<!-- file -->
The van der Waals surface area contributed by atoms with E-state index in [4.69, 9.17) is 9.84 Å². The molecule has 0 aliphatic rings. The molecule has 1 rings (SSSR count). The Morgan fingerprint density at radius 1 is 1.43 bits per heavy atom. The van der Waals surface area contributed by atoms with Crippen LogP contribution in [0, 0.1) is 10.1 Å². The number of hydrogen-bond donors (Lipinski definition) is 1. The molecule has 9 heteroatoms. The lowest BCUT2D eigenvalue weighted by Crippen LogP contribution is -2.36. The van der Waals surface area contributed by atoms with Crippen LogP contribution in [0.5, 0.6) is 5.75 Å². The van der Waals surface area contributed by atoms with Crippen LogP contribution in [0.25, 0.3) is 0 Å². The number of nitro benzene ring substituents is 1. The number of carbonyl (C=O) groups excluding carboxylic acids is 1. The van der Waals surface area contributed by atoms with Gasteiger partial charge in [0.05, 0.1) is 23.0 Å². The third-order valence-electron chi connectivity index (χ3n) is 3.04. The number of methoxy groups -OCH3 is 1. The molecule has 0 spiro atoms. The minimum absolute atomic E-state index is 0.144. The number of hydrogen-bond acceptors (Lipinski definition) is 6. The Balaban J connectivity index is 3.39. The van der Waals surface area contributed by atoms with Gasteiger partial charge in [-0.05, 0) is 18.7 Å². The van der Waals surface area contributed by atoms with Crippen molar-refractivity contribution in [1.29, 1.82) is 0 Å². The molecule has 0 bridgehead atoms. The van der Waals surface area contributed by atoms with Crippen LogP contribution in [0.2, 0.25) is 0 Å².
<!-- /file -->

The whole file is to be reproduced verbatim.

The van der Waals surface area contributed by atoms with E-state index in [4.69, 9.17) is 9.84 Å². The molecule has 0 aliphatic rings. The molecule has 1 rings (SSSR count). The Morgan fingerprint density at radius 1 is 1.43 bits per heavy atom. The van der Waals surface area contributed by atoms with Crippen LogP contribution in [0, 0.1) is 10.1 Å². The number of hydrogen-bond donors (Lipinski definition) is 1. The molecule has 9 heteroatoms. The lowest BCUT2D eigenvalue weighted by Crippen LogP contribution is -2.36. The van der Waals surface area contributed by atoms with Crippen LogP contribution in [0.5, 0.6) is 5.75 Å². The van der Waals surface area contributed by atoms with Crippen LogP contribution in [0.25, 0.3) is 0 Å². The number of nitro benzene ring substituents is 1. The number of carbonyl (C=O) groups excluding carboxylic acids is 1. The van der Waals surface area contributed by atoms with Gasteiger partial charge in [0.05, 0.1) is 23.0 Å². The third-order valence-electron chi connectivity index (χ3n) is 3.04. The number of methoxy groups -OCH3 is 1. The molecule has 0 spiro atoms. The minimum absolute atomic E-state index is 0.144. The number of hydrogen-bond acceptors (Lipinski definition) is 6. The Balaban J connectivity index is 3.39. The van der Waals surface area contributed by atoms with Gasteiger partial charge in [-0.05, 0) is 18.7 Å². The van der Waals surface area contributed by atoms with Crippen molar-refractivity contribution in [1.29, 1.82) is 0 Å². The molecule has 0 bridgehead atoms. The van der Waals surface area contributed by atoms with Crippen LogP contribution in [0.2, 0.25) is 0 Å².